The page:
[Content Warning: mention of extreme cruelty and violence, human rights abuses]
In 1987, Argentine military leaders started the Carapintada Mutiny against the relatively new civilian government, attempting to evade accountability for human rights violations perpetrated under the previous government. Argentina had suffered political instability throughout much of the 20th century, including multiple military coups, and this mutiny seemed to be the start of another powergrab. But the attempt failed, defeated not by the superior leadership of the civilian President Raul Alfonsin, but snuffed out by overwhelming numbers of citizens on the streets demanding an end to the violence and military rule once and for all.
In 1976, a right-wing military junta supported by US Operation Condor seized power in Argentina and terrorized the country for the next seven years in what the junta itself called the Dirty War. Drawing its authority in part from a secret decree from the previous government, the National Reorganization Process, or Proceso, removed President Isabel Peron, suspended Congress and the Supreme Court, imposed strict media censorship, and banned all political parties and unions. With all checks on power removed, the Proceso sent military and right-wing paramilitary death squads to torture and massacre or otherwise disappear an estimated 10,000-30,000 people over seven years. Victims included anyone suspected of being a guerrilla, trade unionist, leftist, or other dissident of either the Proceso or the neoliberal economic policies of Operation Condor. The regime also disappeared hundreds of pregnant women, murdering them after giving birth and distributing their children as spoils of war: some were raised in new families, others abandoned, and still others sold into human trafficking. The Proceso only came to an end in 1983 after mismanaging the economy and permitting widespread corruption for years, suffering a humiliating defeat in the failed invasion of the Islas Malvinas (AKA the Falkland Islands), and being pressured by the international community to reinstate democratic processes. In fact, it was the Madres de la Plaza de Mayo, women whose pregnant daughters had been disappeared, who were largely responsible for bringing global attention to the atrocities.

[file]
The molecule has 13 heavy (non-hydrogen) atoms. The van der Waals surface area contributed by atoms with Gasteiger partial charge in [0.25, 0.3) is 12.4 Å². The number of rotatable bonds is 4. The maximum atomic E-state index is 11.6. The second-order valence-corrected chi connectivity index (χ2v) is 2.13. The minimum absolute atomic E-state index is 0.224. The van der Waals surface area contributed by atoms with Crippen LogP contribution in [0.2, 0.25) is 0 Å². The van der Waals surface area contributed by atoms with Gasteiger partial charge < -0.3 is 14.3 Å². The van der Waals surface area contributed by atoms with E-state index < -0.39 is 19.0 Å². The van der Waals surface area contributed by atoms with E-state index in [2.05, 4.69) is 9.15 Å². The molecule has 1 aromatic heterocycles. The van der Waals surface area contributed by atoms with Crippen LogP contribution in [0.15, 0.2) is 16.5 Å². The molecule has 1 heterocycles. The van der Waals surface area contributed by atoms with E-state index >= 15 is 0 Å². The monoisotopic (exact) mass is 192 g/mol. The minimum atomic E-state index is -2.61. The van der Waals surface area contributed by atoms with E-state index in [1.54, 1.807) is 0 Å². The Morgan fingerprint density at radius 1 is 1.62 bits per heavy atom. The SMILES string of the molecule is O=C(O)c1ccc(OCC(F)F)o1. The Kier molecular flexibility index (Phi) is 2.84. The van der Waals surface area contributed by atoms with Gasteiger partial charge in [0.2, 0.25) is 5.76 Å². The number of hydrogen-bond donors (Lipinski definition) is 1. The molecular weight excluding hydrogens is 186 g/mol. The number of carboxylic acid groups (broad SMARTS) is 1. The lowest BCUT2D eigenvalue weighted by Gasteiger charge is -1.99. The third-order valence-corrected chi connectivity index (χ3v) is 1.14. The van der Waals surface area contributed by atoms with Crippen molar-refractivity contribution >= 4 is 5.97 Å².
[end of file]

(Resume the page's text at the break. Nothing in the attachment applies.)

Under pressure from all sides, the military junta permitted open elections in 1983, and the centrist candidate Raul Alfonsin won on a platform to bring the perpetrators of human rights abuses to justice. Shortly after taking office, President Alfonsin launched the National Commission on the Disappearance of Persons. After a year of research, in September 1984, the Commission produced the “Nunca Mas” (Never Again) report detailing thousands of deaths and disappearances under the Proceso. The Trial of the Juntas officially began in April 1985, seven months later.
The trials were gradual and methodical, and many who were to stand trial retained their positions in the military in the intervening years. In the meantime, anxiety grew among those who had perpetrated the state-sponsored atrocities of the Dirty War. In 1986, the military successfully pressured President Alfonsin and the National Congress under threat of a coup to pass the Full Stop Law, which effectively granted immunity for the atrocities the Commission was meant to investigate. Even still, on April 15, 1987, Major Ernesto Barreiro was called by civilian court subpoena to answer for allegations of torture and murder as chief torturer at the La Perla concentration camp. Barreiro refused to comply, instead taking refuge in the 14th Airborne Infantry Regiment camp at Cordoba with support from the local commander. The mutiny quickly spread to other military bases and barracks. Soon, the Carapintadas (“Painted Faces”), so-called for their military camouflage, demanded amnesty for all alleged human rights violations as well as a change to the military authority.
President Alfonsin waffled on his response to the rebellion -- flatly refusing to negotiate at first, then later insisting on a compromise for “all the major political parties.” He even went on at a separate public address to call the mutineers “heroes of the Malvinas war,” a comment met with derision from the audience. Indeed, apparently dissatisfied with the government’s ambivalent response to the mutiny, Argentines themselves took action. Just two days after Barreiro’s subpoena refusal, about 500 civilians marched onto the Cordoba base, defying a tank placed there to intimidate them, and forced the surrender of the 80 officers there. Thousands more citizens besieged the Campo de Mayo facility, an infamous site of human rights atrocities, while 400,000 took to the streets of Buenos Aires in opposition to the coup attempt. The trade union federation called for a general strike, motorists waved Argentine flags and honked in support of protesters, and at least one massive street demonstration was happening in some major city every day. Protesters rallied around slogans: “Nunca mas” and “Long live democracy! Argentina!”